The Staffordshire Bull Terrier is the fifth most popular breed in the UK and is referred to as the 'nanny dog' for being particularly good with children.

There has been a Staffordshire Bull Terrier Agility display at Crufts and many of the breed visit schools, hospitals and care homes as registered 'Pets As Therapy' dogs. The genetic link between the Staffordshire Bull Terrier and Pit Bull Terrier or American Staffordshire Terrier is very vague, as the Pit Bull Terrier is a mixture of various breeds and this type of dog was specifically developed in America. When the despicable practice of dog fighting was outlawed in the UK in the 1800s, bull terrier breeds were developed for showing and companionship, with a strong onus placed on an even temperament and are considered to be ideal family pets in the UK.

The UK has it's own 'dangerous dog' legislation in the form of the Dangerous Dogs Act (DDA) 1991.The Kennel Club is the Secretariat for the Dog Legislation Advisory Group (DLAG) and members include the Royal Society for the Prevention of Cruelty to Animals(RSPCA), Dogs Trust, British Veterinary Association and the Blue Cross. The Dangerous Dogs Act Study Group has evolved from the DLAG and specific members of this group are the Kennel Club, RSPCA, Dogs Trust, Battersea Dogs Home, the National Dog Wardens Association and the Metropolitan Police Service. The Group meets regularly to discuss the inadequacies of the DDA, with a view to then making representations to Government and suggesting ways that the current Act could be amended or even rewritten.

All organisations agree that the DDA is currently unworkable, as breed specific legislation is not the solution. Furthermore, all agree that a large percentage of dog biting incidents are due to the irresponsible actions of owners, who have either not taken the time and trouble to train their dog correctly, or have indeed trained them to become aggressive. The slogan 'Deal with the deed, not breed' has been adopted by the Group, as clearly it is not fair to proscribe against an entire breed, for the actions of individual dogs.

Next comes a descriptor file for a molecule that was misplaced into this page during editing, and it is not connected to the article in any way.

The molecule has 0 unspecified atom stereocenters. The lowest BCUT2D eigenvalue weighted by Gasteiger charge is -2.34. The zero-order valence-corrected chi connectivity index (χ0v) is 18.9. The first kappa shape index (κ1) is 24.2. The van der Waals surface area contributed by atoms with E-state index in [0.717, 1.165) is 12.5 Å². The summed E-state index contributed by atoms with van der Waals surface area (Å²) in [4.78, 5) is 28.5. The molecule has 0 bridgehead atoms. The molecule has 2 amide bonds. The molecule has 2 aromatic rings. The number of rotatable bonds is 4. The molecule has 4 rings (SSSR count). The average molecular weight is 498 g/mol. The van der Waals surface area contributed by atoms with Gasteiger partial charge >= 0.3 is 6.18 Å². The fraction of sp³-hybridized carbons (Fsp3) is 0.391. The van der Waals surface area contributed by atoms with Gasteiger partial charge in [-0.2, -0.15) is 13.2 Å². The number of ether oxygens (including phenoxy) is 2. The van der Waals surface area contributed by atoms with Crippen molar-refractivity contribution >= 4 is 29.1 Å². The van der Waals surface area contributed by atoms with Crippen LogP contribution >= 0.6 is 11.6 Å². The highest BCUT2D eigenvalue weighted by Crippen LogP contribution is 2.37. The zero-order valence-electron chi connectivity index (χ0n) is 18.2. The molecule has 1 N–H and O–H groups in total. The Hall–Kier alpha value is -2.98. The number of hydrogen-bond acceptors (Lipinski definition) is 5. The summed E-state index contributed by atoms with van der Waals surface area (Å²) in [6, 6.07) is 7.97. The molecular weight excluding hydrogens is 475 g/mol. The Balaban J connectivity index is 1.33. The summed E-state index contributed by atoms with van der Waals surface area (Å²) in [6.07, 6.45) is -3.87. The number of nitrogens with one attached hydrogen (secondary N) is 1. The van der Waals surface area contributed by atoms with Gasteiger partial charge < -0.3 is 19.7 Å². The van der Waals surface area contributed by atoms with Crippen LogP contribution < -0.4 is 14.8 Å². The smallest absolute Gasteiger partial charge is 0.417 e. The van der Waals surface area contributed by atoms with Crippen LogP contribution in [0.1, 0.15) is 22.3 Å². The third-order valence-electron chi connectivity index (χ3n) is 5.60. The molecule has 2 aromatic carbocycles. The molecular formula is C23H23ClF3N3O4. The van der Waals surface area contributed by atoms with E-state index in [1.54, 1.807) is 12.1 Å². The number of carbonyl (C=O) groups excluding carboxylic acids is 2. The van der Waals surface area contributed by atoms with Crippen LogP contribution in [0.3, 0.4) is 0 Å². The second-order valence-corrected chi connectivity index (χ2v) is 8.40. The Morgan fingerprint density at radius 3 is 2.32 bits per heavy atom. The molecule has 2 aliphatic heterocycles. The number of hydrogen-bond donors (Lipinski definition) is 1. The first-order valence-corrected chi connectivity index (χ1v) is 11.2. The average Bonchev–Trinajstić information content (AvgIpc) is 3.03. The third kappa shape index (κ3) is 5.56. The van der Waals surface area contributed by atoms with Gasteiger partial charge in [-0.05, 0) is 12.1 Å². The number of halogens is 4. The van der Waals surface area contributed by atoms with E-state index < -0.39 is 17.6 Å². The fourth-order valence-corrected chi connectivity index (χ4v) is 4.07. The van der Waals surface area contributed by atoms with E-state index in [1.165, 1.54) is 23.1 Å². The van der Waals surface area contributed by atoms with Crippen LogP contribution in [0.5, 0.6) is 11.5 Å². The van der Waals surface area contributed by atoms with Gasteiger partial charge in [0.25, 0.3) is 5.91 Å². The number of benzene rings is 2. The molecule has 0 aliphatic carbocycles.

Evidence from all over the world demonstrates the failure of Breed Specific Legislation to significantly affect any possible threat to the public and in contrast actually deflects both the public and enforcement agencies away from the right and proper measures needed to identify and restrict the activities of a few criminal or careless owners.

The Dog Legislation Advisory Group will continue to lobby Government to place stronger restrictions on owners should they allow their dogs to bite but we do not see breed specific legislation as the solution. Man's best friend learns from us, therefore it is up to us, as dog owners, to be fully responsible for our dogs individual actions.

We urge Monsieur Sarkozy not to add the Staffordshire Bull Terrier to the 'dangerous dog' list and to consider the evidence demonstrated by the continuing popularity of the breed in the United Kingdom and throughout the world as to their trustworthy and safe nature when properly owned and controlled by law-abiding citizens. Further, we would respectfully request that Monsieur Sarkozy considers the genuine facts and evidence before effectively phasing out this wonderful breed and thus distressing thousands of family pets and their owners in France.